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June 13th Lightning Speakers

Flexible and scalable modelling of event sequences, penalised likelihoods, and statistical software by Professor Ioannis Kosmidis

In this talk, Professor Kosmidis will showcase activity on recent collaborative work focusing on three research streams:

  • Flexible point process models and scalable learning algorithms (with applications in team sports and identity systems)

  • Penalised likelihood methods for improving estimation and inference from general statistical models

  • Development and maintenance of statistical software for delivering theoretical and methodological advances to the Data Science community.

Find out more about Ioannis' research.


Distributable computing with sequential Monte Carlo by Professor Adam Johansen

About: Professor Johansen's interests include many areas of computational statistics, broadly interpreted.

In this lightning talk, he will touch on a few areas in which a non-standard variant of a simulation-based method popular in engineering and computational statistics can be employed to tackle difficult estimation problems in a way amenable to distributed implementation.

Find out more about Adam's research.


DSSGx2022 by Professor Colm Connaughton

The DSSG programme gives not-for-profit organisations and government bodies unprecedented access to inspiring, top-tier data science talent. This helps build their capacity to use cutting-edge quantitative methods to address societal challenges in areas such as education, health, energy, public safety, transportation and economic development.

Find out more about Colm's research.


Statistics data science in science and engineering problems by Dr Julia Brettschneider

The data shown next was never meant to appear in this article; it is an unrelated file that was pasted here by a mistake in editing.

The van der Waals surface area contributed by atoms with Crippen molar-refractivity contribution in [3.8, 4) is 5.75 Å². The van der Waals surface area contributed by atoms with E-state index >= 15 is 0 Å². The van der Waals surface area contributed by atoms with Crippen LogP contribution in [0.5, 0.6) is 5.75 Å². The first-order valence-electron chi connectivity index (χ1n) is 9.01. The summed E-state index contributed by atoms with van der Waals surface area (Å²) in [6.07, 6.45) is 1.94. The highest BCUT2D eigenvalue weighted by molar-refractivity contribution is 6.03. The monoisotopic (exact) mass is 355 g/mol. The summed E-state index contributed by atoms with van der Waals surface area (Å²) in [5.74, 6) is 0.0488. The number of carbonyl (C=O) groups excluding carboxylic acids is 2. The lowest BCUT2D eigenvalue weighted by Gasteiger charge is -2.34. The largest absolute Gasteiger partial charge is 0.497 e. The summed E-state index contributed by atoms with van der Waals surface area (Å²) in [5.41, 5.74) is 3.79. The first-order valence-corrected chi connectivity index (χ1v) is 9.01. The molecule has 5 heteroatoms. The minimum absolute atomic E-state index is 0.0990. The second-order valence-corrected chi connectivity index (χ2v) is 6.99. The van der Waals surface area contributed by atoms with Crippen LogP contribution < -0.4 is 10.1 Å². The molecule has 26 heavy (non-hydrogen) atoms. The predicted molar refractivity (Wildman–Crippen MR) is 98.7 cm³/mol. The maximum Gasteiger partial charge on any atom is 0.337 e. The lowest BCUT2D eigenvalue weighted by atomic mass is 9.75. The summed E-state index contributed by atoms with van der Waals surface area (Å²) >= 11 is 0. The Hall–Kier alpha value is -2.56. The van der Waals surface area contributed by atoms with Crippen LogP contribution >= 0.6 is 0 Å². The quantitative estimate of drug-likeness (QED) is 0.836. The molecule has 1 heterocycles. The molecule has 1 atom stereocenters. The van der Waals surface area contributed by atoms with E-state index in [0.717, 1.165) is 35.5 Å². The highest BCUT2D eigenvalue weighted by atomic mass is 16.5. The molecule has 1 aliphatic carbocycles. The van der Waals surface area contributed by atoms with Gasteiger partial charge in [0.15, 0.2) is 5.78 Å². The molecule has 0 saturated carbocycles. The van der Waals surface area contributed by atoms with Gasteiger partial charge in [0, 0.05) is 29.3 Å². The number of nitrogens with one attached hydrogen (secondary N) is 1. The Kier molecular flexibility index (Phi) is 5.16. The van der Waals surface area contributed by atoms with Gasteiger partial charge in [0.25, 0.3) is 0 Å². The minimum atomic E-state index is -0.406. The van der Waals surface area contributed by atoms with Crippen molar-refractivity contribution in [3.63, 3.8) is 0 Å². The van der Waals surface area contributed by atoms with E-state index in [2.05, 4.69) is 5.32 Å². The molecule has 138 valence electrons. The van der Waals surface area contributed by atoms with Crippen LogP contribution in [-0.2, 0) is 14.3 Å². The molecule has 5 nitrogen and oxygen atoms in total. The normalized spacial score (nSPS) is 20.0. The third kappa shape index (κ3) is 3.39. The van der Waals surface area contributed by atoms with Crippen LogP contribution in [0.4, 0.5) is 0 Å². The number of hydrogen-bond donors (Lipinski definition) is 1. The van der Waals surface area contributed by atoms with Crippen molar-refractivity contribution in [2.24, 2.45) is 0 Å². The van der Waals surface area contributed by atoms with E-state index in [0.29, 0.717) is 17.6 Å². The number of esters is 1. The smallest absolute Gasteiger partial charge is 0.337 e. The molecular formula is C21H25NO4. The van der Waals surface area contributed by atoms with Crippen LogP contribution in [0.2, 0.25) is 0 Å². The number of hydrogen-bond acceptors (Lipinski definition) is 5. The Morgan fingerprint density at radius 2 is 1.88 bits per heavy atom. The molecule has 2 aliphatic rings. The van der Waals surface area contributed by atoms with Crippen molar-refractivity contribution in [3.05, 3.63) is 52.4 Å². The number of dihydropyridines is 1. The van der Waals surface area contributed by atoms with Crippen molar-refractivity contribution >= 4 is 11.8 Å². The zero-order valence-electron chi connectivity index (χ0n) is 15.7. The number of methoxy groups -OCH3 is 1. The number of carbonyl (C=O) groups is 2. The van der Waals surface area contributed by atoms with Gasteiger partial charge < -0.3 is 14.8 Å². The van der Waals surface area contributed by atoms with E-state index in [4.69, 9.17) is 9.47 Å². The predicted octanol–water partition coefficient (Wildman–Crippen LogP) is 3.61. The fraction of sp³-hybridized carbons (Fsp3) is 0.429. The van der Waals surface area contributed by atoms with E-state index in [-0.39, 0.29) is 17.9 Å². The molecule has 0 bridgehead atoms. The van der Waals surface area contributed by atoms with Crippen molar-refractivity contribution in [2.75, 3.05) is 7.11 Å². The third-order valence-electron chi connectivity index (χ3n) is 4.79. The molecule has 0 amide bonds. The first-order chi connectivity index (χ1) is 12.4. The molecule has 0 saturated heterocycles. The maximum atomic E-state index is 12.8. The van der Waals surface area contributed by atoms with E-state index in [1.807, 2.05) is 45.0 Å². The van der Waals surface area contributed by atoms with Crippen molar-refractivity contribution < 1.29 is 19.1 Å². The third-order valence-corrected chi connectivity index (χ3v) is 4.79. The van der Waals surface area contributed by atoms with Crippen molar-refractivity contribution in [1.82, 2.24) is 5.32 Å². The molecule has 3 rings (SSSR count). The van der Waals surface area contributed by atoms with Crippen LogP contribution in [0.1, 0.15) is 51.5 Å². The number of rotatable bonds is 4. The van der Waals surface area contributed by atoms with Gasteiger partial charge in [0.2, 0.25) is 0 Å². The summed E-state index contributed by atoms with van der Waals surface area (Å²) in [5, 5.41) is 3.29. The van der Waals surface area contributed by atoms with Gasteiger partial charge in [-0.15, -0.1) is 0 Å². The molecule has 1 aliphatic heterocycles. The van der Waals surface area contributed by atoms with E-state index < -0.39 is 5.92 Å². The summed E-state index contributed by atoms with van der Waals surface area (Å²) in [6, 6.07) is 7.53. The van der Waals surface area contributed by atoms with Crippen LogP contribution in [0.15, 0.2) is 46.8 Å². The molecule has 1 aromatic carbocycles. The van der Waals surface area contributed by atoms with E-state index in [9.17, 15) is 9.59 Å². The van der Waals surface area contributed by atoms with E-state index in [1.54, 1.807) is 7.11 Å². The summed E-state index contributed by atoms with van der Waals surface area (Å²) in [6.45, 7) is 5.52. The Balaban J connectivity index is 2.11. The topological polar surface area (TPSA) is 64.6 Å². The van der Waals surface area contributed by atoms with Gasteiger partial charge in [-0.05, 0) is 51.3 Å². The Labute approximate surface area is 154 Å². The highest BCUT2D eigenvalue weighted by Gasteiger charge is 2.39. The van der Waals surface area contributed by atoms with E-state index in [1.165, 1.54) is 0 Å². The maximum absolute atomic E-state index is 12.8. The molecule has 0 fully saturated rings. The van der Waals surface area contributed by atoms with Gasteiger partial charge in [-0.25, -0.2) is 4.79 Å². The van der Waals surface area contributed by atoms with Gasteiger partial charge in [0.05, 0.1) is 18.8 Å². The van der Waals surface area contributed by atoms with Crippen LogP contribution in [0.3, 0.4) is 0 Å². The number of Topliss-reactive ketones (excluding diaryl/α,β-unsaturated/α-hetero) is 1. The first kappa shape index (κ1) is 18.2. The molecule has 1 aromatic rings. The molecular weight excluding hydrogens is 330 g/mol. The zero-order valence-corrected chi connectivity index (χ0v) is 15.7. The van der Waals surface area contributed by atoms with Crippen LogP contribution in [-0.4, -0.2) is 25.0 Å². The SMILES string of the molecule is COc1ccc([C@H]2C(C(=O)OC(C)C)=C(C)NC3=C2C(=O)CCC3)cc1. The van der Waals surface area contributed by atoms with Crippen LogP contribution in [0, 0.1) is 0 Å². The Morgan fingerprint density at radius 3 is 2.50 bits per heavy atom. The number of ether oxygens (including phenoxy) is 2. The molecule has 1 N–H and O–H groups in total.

About: This talk will highlight central challenges in using data science methods to contribute to the solution of problems in science and engineering from a statistical perspective.

In particular, Dr Brettschneider will demonstrate the use of spatial statistics (e.g. in checking the state of digital X-ray detectors and in microscopic imaging) and highlight pillars of data quality.

Find out more about Julia's research.


Gamma-convergence of Onsager--Machlup functionals and MAP estimation in non-parametric Bayesian inverse problems by Tim Sullivan

The Bayesian solution to a statistical inverse problem can be summarised by a mode of the posterior distribution, i.e.\ a MAP estimator. The MAP estimator essentially coincides with the (regularised) variational solution to the inverse problem, seen as minimisation of the Onsager--Machlup functional of the posterior measure. An open problem in the stability analysis of inverse problems is to establish a relationship between the convergence properties of solutions obtained by the variational approach and by the Bayesian approach. To address this problem, we propose a general convergence theory for modes that is based on the $\Gamma$-convergence of Onsager--Machlup functionals, and apply this theory to Bayesian inverse problems with Gaussian and edge-preserving Besov priors.

Find out more about Tim's research.


Professor Giovanni Montana


Professor Hakan Ferhatosmanoglu